3. I got comfortable with being uncomfortable.

I hear it often: people are afraid of leaving a major or comfortable job because they are afraid they won’t find something better. I was one of them; I spent three out of my four college years in a major that wasn’t right for me and later on at a job I was no longer happy at. I realized that I was so concerned about not lining something up for the future, that I was neglecting the present. I finally accepted that uncertainty is an inevitable part of the process and instead of focusing on why I wasn’t qualified for something, I focused on doing the things that would get me there.

 

4. I stopped postponing.

For a good two-thirds of my life, I told myself that because I’m young and have time, I can travel and pursue my own business after I work at X number of companies. I applied this thinking to most things I did. I can pursue [i an awesome, life-changing activityafter I finish [iconventionally responsible activity]. The danger of this way of thinking is that we get comfortable. And familiarity breeds indifference and lack of action. It wasn’t until I gave myself a timeline that I left my first job and went on my first solo trek to Africa and it was the most life-changing thing I ever did.

 

5. I made friends with my finances.

People often assume that I’m like this to be doing the amount of traveling that I do and to be such a strong proponent of quitting your job. But what most people don’t know is that I set myself up for that sort flexibility years beforeDuring my first years out of college, I ate, slept and played within my means. I don’t think I was the only frugal college grad, but I do think that we tend to be more lenient on the day-to-day or material things: a Starbucks Frappuccino everyday, a designer bag that cost a month’s salary, or a new car bought on credit.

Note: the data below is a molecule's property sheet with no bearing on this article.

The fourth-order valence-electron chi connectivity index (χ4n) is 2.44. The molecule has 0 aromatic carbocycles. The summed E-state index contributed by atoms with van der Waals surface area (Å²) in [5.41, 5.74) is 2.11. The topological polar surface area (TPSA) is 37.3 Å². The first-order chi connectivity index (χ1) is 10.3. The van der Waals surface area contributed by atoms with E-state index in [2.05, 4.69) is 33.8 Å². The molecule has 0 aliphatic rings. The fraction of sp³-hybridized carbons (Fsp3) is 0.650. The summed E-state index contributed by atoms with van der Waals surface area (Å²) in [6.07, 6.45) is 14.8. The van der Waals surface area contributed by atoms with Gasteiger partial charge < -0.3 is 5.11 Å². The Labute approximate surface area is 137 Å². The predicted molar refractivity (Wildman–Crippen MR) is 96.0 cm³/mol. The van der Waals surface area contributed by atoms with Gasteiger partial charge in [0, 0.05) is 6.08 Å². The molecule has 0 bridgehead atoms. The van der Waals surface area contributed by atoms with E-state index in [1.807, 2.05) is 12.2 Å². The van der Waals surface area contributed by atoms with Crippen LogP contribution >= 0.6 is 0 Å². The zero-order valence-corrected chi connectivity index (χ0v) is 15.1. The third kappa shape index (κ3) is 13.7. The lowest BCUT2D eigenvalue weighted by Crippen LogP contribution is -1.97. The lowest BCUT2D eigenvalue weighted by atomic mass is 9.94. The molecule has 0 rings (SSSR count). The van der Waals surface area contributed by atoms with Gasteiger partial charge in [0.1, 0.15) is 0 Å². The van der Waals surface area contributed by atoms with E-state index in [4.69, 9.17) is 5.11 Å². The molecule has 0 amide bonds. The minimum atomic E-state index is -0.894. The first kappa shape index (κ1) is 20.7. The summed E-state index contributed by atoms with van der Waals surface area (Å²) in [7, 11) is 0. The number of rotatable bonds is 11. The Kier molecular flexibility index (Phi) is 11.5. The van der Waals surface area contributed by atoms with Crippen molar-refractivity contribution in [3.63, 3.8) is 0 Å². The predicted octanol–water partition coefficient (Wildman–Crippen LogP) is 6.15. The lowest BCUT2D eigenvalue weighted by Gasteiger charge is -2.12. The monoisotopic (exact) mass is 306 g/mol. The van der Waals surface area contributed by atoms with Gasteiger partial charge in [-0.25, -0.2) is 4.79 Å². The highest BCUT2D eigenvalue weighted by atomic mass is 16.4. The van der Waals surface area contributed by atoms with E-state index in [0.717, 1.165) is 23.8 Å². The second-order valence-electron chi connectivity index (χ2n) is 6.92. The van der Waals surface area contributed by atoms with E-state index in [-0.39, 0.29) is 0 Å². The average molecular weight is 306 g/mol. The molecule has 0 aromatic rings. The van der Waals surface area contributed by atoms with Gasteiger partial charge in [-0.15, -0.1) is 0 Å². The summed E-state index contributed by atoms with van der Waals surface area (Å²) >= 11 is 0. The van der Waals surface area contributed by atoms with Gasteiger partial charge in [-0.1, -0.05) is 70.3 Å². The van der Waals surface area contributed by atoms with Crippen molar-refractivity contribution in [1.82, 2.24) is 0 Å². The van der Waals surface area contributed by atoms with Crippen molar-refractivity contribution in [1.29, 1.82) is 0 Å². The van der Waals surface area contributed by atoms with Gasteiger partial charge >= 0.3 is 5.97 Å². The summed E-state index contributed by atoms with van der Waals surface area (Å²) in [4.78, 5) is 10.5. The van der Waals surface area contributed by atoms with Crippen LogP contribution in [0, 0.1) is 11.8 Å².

With the money I didn’t spend on those things, I paid off my student loans, invested in stocks instead of Louis Vuittons, and cushioned my bank account with savings. And with those savings, I was able to justify (while still hesitantly at first) leaving my job and giving myself the luxury of freedom and time to pursue more meaningful things.

 

6. I stopped making excuses.

Many of us– myself included– are privileged enough to be born in a stable country, with a roof over our heads and food on the table. We don’t really, truly have much to complain about. Traveling really hit the nail on the head for me. For the first time in my life, I witnessed young women carrying babies, tending to makeshift shoves hawking out their homemade goods. I saw punt-sized kids hanging on to their younger siblings, while selling trinkets on the streets. These were self-made entrepreneurs pooling whatever resources they had to pave their way. What excuse did I have to not take a risk and make things happen?